Jim Taylor has given us a series of well-designed small boats in the Precision line. The new Precision 165 puts Jim to the test. I think that a 60.5-footer is easier to design than a 16.5-footer. There is absolutely no fat to play with in a small boat.

The Precision 165.

The Precision 165.

Let's look at the design requirements for a boat like this. Light weight for trailering is essential. Beam is needed for stability and accommodations. You need room in the cockpit because this is essentially a daysailer, but you also need enough interior volume to allow a couple to cruise. Boat speed should always be at the top of any design parameter list, but at this size it may have to take a back seat to stability. Another important factor is that the design must be easy to launch from a ramp. This impacts draft and, once again, stability.

Now that we have identified a few targets of this design, let's take a look at how Jim approached the solution. It is interesting to note that at the same time he developed this design, he also was working on the design team for A3's Mighty Mary.

The hull form has an L/B of 2.29. This is a relatively fat boat by most standards, but this beam max is combined with a narrow angle of entry for speed to windward. Don't make the mistake of grabbing onto one number and judging the entire design by it. There are virtually no overhangs to this design, which means the waterline length approaches the LOA.

Draft is a scant 21 inches. The keel has an endplate-type bulb to keep the center of gravity low while improving the apparent aspect ratio of the squatty fin. Note the generous leading and trailing edge fillets at the keel-hull intersections. Note also that the lead is all carried on the lower third of the fin's span. Full flotation is also provided to keep the boat afloat should it be knocked down and fill with water.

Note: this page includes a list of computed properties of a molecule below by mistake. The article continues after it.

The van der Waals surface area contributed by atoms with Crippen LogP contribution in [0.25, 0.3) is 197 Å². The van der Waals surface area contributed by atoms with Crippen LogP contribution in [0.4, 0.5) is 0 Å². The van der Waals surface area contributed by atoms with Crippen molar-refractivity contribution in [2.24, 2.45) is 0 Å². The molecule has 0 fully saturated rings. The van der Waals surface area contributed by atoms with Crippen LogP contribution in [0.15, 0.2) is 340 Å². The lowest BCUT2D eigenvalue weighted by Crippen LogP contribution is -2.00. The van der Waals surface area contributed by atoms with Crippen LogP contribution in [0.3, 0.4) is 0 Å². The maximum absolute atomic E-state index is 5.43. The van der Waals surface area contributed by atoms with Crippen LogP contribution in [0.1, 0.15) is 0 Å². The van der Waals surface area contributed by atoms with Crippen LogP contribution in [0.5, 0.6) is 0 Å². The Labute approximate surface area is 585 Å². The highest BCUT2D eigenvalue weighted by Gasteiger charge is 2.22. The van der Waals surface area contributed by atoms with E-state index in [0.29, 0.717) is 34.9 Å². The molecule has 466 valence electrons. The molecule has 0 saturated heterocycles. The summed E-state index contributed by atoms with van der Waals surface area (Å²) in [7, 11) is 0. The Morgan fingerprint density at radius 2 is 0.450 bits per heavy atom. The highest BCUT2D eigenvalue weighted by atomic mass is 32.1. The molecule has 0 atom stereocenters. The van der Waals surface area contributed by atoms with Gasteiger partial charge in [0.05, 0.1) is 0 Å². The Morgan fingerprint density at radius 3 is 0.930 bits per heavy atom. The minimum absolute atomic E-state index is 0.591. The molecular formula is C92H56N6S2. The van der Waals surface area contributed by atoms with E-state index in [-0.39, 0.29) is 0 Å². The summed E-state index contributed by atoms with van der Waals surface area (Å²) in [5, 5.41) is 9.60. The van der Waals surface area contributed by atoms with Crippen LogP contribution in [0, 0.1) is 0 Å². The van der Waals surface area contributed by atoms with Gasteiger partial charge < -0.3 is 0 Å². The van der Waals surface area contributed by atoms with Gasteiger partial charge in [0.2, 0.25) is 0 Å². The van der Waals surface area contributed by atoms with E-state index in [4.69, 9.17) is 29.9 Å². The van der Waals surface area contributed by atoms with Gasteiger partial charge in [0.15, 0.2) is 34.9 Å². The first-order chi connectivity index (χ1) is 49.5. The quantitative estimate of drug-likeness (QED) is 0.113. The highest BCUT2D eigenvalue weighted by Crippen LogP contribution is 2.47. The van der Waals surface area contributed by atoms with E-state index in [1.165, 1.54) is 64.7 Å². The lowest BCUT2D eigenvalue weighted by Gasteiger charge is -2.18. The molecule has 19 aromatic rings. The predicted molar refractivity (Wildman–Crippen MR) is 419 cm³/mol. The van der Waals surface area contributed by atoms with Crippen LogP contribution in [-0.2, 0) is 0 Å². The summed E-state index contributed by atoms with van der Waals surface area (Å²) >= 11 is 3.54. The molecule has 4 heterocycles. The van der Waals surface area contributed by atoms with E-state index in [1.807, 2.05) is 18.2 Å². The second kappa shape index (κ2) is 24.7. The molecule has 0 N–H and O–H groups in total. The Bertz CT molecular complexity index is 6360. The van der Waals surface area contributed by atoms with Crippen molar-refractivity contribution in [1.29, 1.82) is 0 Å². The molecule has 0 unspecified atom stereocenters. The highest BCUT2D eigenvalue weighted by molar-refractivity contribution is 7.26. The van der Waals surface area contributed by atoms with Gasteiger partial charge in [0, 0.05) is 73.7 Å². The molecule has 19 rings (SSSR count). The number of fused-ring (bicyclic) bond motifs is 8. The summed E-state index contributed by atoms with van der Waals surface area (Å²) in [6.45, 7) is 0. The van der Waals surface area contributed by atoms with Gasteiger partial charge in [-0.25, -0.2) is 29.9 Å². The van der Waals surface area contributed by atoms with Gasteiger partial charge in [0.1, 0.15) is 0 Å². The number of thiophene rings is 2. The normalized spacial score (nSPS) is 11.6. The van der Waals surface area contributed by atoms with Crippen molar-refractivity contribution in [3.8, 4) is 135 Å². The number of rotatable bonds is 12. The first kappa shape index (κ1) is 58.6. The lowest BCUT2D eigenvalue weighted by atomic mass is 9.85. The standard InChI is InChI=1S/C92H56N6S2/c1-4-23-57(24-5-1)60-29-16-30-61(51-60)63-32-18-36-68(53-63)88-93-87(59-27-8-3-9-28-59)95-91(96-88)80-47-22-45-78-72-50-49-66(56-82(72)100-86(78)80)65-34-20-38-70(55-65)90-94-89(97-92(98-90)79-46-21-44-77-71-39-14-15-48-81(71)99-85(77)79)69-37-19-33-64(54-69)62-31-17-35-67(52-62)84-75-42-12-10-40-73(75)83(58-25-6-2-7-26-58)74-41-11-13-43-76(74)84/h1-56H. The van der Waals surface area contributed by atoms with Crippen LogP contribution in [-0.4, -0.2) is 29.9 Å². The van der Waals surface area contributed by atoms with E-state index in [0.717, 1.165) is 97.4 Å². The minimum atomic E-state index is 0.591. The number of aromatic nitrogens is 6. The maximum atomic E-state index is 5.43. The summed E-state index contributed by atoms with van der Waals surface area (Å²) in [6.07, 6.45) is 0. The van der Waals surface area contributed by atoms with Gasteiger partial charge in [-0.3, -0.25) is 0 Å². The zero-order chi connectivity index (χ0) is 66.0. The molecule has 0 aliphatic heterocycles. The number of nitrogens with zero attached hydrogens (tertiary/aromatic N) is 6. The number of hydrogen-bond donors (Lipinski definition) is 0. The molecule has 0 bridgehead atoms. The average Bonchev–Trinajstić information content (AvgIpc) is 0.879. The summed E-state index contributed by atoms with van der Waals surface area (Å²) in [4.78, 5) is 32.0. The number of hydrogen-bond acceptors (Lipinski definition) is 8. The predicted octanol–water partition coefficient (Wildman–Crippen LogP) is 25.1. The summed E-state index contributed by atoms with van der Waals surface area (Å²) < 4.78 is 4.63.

This rig is as simple as could be. There are no spreaders and just a single shroud is brought aft a bit from the spar. There is no backstay and tension on the headstay will be accomplished through the leech load on the mainsail, dinghy style. SA/D is 29.42. That sounds high, so let's add some crew weight. With a crew of two, weighing 320 pounds, added to the dry weight of 700 pounds, the SA/D is 22.9. That is still enough horsepower to make this boat fun to sail.

img11065I look at some of the entry-level trailerable boats and I shudder. Some are so poorly designed that I'm convinced they're responsible for sending more people over to the dark side (powerboating) than any other factor. Put a neophyte in a boat with minimal stability and a short overall length, and you can have a recipe for disaster. Short boats aren't forgiving; they are quick to steer, and as the beginner madly gybes from side to side with mate screaming and children laughing because they don't know better, you get the feeling they won't be sailors for long.

Entry-level boats, like entry-level guitars, must perform well enough to teach beginners the potential joys of playing. The Precision 16.5 would be a great way to get started.

A great way to get started in the sport of sailing.

Boat Specifications
Displacement700 lbs.
Ballast250 lbs.
Sail Area145 sq. ft.
Sail area / Displacement ratio22.9
Displacement / Length ratio88.11
Length / Beam ratio2.29.

Contact Precision Boat Works: (941) 722-6601
Fax: (941) 722-4517
E-Mail: precisionboatworks@hotmail.com


SAILINGlogo-115This story originally appeared in Sailing Magazine, and is republished here by permission. Subscribe to Sailing.